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On N.H. visit, O’Malley says he ‘just might’ run in 2020 election

  • Former Maryland governor Martin O’Malley sits with Hassan Essa, a 20-year-old refugee from Kuwait who’s a Democratic candidate for alderman in Manchester, at the Puritan Backroom. Paul Steinhauser / For the Monitor



For the Monitor
Thursday, September 28, 2017

Martin O’Malley says he “very well might” run for the White House again.

But the former two-term Maryland governor and 2016 Democratic presidential candidate said that’s not why he returned to New Hampshire this week, his third visit to the first-in-the-nation primary state this year.

O’Malley explained he’s focusing his attention on helping Democrats running in contests this year and the 2018 midterms, rather than on a possible second presidential run in 2020.

“What I’m sensing out there is that people are in a correcting mood,” O’Malley said in an interview with the Monitor. “We’ve got to get our country back on track, and I’m putting my energies into helping people all across the country who are running for office because we have to win back our states if we are ever going to govern again in the United States.”

O’Malley was at Manchester’s Puritan Backroom, a must-stop for any White House hopeful, to meet Hassan Essa, a 20-year-old refugee from Kuwait who’s a Democratic candidate for alderman in Manchester.

O’Malley and Essa were eventually joined Wednesday by Democratic state Sen. Kevin Cavanaugh. O’Malley traveled to the Granite State this past summer to help campaign for Cavanaugh, who won a fiercely contested special election over former Republican state senator Dave Boutin by a larger-than-expected margin.

Later, O’Malley was the main attraction at a Manchester fundraiser for Democratic mayoral candidate Joyce Craig. O’Malley finished the evening by keynoting a gathering of Salem Democrats.

O’Malley’s New Hampshire visit isn’t far from the norm for him lately. He’s been crisscrossing the country, helping Democrats running in off-year elections. He highlighted this week’s special election victory by Annette Taddeo in Florida, who was elected the Sunshine State’s first Latina Democrat in the state senate. O’Malley was recently in Florida to help Taddeo. He also touted Cavanaugh’s victory, as well as Tuesday’s state House special election where Democrat Kari Lerner edged out former GOP state representative James Headd by 39 votes in Sandown, Chester and Auburn, a district that President Donald Trump carried by more than 20 percent last November.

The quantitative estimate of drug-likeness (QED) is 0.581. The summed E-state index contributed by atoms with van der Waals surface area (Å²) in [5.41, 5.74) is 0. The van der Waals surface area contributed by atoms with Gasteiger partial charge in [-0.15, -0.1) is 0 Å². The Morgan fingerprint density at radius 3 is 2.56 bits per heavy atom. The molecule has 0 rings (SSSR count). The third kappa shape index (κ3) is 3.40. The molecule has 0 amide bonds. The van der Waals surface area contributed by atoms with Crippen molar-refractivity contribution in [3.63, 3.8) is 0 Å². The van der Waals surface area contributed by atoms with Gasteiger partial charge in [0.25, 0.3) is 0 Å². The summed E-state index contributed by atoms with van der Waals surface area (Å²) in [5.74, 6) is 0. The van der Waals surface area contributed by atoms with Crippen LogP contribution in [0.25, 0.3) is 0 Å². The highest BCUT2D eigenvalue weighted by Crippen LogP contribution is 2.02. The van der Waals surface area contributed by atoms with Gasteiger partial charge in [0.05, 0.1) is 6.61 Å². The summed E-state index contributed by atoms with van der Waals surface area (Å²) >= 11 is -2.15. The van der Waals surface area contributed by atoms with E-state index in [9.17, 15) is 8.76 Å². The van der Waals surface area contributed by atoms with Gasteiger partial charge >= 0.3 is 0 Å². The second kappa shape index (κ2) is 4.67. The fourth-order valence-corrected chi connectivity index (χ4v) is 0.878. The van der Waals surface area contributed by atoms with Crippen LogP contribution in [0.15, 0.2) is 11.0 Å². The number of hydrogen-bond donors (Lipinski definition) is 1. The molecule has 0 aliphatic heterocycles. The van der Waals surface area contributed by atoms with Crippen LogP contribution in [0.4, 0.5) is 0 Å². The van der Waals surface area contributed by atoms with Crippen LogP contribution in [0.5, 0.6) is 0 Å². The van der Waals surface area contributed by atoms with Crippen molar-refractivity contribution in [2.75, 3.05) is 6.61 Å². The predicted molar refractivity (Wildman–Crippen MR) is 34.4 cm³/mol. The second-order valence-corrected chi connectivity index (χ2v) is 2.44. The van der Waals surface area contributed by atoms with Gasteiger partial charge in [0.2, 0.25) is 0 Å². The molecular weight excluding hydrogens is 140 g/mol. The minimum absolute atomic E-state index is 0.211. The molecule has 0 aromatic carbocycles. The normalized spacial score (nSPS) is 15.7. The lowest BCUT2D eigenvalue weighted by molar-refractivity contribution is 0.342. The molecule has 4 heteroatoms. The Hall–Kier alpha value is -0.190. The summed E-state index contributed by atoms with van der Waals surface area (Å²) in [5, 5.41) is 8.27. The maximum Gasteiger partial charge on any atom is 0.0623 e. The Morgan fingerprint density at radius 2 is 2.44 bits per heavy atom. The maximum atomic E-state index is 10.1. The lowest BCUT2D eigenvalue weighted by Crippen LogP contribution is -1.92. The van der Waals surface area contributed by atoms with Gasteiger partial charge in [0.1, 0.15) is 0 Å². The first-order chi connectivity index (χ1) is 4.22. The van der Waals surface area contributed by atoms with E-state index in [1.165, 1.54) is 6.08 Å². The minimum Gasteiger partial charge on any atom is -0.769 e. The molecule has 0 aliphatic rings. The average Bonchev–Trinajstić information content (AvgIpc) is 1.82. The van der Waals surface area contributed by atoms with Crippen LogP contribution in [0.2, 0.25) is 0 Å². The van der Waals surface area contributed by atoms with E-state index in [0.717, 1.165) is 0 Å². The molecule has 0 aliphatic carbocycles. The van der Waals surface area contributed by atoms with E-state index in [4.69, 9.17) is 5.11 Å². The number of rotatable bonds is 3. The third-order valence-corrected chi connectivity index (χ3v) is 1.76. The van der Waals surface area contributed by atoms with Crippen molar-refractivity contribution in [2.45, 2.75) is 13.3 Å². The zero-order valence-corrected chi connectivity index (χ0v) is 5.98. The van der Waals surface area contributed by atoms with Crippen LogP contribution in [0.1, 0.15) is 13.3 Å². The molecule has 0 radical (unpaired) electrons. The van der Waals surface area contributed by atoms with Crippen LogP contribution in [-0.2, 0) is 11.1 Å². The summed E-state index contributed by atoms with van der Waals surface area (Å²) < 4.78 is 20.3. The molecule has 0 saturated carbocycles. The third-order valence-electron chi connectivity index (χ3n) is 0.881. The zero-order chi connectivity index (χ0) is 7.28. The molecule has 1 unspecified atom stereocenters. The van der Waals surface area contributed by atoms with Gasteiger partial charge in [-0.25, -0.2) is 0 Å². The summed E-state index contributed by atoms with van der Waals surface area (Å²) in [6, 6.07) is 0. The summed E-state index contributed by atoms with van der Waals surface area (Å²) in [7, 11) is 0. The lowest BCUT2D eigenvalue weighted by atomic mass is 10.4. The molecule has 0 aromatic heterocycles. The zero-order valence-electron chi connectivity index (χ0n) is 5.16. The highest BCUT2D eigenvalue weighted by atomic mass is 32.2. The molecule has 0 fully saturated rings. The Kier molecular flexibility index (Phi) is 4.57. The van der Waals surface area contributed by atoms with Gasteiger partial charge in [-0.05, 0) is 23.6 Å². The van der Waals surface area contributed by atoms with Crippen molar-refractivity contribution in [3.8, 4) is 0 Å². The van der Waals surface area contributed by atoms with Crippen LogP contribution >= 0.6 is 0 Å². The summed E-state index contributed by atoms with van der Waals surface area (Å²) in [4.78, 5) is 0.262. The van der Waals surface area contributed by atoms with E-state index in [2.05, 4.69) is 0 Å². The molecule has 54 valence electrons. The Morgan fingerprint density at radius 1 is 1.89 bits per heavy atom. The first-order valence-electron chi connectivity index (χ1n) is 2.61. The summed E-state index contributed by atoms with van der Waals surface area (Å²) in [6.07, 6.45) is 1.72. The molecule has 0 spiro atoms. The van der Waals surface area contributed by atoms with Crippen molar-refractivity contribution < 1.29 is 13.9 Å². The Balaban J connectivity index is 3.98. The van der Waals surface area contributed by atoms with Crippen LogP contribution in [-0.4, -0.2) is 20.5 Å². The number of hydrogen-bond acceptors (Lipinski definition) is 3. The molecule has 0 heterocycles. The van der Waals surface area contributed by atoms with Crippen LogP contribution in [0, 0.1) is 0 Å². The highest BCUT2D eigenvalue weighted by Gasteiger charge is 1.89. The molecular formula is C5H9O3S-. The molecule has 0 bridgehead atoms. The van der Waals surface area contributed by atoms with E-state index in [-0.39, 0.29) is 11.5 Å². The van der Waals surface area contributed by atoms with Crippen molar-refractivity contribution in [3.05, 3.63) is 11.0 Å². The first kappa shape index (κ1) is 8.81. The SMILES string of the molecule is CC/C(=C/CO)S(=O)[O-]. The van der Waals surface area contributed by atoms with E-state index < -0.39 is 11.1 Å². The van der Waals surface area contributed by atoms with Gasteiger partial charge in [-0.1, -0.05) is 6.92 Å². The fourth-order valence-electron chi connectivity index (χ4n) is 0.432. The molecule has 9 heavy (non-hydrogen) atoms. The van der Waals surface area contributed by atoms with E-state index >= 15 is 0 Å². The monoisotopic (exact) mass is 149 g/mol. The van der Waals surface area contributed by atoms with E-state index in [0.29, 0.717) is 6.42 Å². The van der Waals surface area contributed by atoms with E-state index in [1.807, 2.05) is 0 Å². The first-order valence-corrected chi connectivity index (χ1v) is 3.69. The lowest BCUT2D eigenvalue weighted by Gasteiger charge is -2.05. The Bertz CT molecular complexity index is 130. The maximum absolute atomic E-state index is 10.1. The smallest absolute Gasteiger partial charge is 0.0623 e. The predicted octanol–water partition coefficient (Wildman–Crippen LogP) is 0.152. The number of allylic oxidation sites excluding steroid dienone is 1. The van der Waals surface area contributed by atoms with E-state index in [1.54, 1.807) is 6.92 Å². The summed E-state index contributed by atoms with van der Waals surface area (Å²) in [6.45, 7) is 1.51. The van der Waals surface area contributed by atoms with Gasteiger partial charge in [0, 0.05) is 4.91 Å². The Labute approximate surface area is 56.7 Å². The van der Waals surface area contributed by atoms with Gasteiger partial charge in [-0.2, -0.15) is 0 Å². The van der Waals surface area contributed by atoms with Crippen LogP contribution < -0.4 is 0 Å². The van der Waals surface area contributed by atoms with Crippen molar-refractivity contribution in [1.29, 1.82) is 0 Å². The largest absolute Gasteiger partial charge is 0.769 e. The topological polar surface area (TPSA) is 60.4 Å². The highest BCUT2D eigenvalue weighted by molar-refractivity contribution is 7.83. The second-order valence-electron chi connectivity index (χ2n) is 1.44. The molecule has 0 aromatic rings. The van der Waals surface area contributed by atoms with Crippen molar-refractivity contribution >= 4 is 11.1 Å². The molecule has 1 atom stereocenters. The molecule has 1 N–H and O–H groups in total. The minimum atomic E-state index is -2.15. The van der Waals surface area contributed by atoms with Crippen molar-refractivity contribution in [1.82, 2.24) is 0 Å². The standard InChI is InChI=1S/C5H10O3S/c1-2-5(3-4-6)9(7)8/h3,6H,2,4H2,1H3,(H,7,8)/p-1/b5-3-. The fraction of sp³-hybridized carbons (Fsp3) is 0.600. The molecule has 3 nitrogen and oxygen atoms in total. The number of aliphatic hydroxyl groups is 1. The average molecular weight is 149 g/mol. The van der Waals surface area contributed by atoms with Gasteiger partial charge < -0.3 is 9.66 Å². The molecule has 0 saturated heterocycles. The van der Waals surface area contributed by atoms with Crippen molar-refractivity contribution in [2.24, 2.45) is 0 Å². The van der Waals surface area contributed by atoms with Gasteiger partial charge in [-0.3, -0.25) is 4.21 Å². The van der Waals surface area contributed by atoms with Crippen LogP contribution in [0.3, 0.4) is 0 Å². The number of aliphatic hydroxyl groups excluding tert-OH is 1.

“We’ve got 36 governor’s races up all across the country. Governors, state legislatures, critically important offices,” O’Malley explained.

And he took aim at his own party, charging that national Democratic leaders didn’t put enough energy and resources into winning state races.

“Sadly, as Democrats over the last eight years, we’ve kind of stopped acting like a party. We took our eye off the ball,” O’Malley said.

But he forecast a new era for the party, saying “I believe that we are rebuilding in a way that is much more distributed, much more grassroots, much more up-from-cities and -towns and -counties than the Democratic Party of old. And that’s going to be good for our whole country.”

O’Malley said Trump’s actions are motivating Democrats.

“I believe that people all across our country realize that we need to bring America back to a much more even keel, that the extremism of Trumpism is not good for our country. And I think you’re going to see that energize Democratic races and victories across the country,” he said.

The Trump presidency is also fueling the most visits to New Hampshire in the year after a presidential election in a dozen years. Former Missouri secretary of state and 2016 U.S. Senate candidate Jason Kander, who now leads the voting rights group Let America Vote, has made five trips to the Granite State this year, with three this month alone.

Also trekking to the land of the first-in-the-nation primary so far this year are such potential 2020 Democratic contenders as former vice president Joe Biden, Sen. Bernie Sanders, Los Angeles Mayor Eric Garcetti, and U.S. Reps. John Delaney of Maryland and Tim Ryan of Ohio.

O’Malley dropped his 2016 bid for the Democratic nomination after a poor third-place finish in the Iowa caucuses, far behind eventual nominee Hillary Clinton and Sanders.

“When I’m asked whether I’ll run again, I say ‘I just might. I very well might,’ ” O’Malley said. “But right now, what I’ve decided is that I’m going to put my energies into helping people that are running in these midterms. In other words, I’ve made an affirmative decision not to make that decision right now.”

What is clear is that making trips to early-voting states like New Hampshire – and campaigning for Democratic candidates here and across the country who are running this year and next – could pay dividends in 2019, when the next presidential nomination primary battle heats up.

When it came to his 2016 longshot campaign, O’Malley said, “I learned a lot every single day.”

But he added that “I have to tell you that, truthfully, it was one of the most frustrating things I’ve ever attempted in my life.”

O’Malley admitted that the mood of the country worked against his 2016 campaign.

“So much about politics is about timing. And in our country the mood of the nation was one of anger, rage and retribution. People in both the Democratic and Republican Party wanted a sledgehammer. They wanted to send a message to their national leaders and wanted to break the table of Democracy, if you will,” he explained.

But O’Malley was optimistic that conditions would be different if he ran again.

“We’re moving into a different time, and I believe that people want to know that their government is actually working and looking for the best interests of their families and their kids,” he said.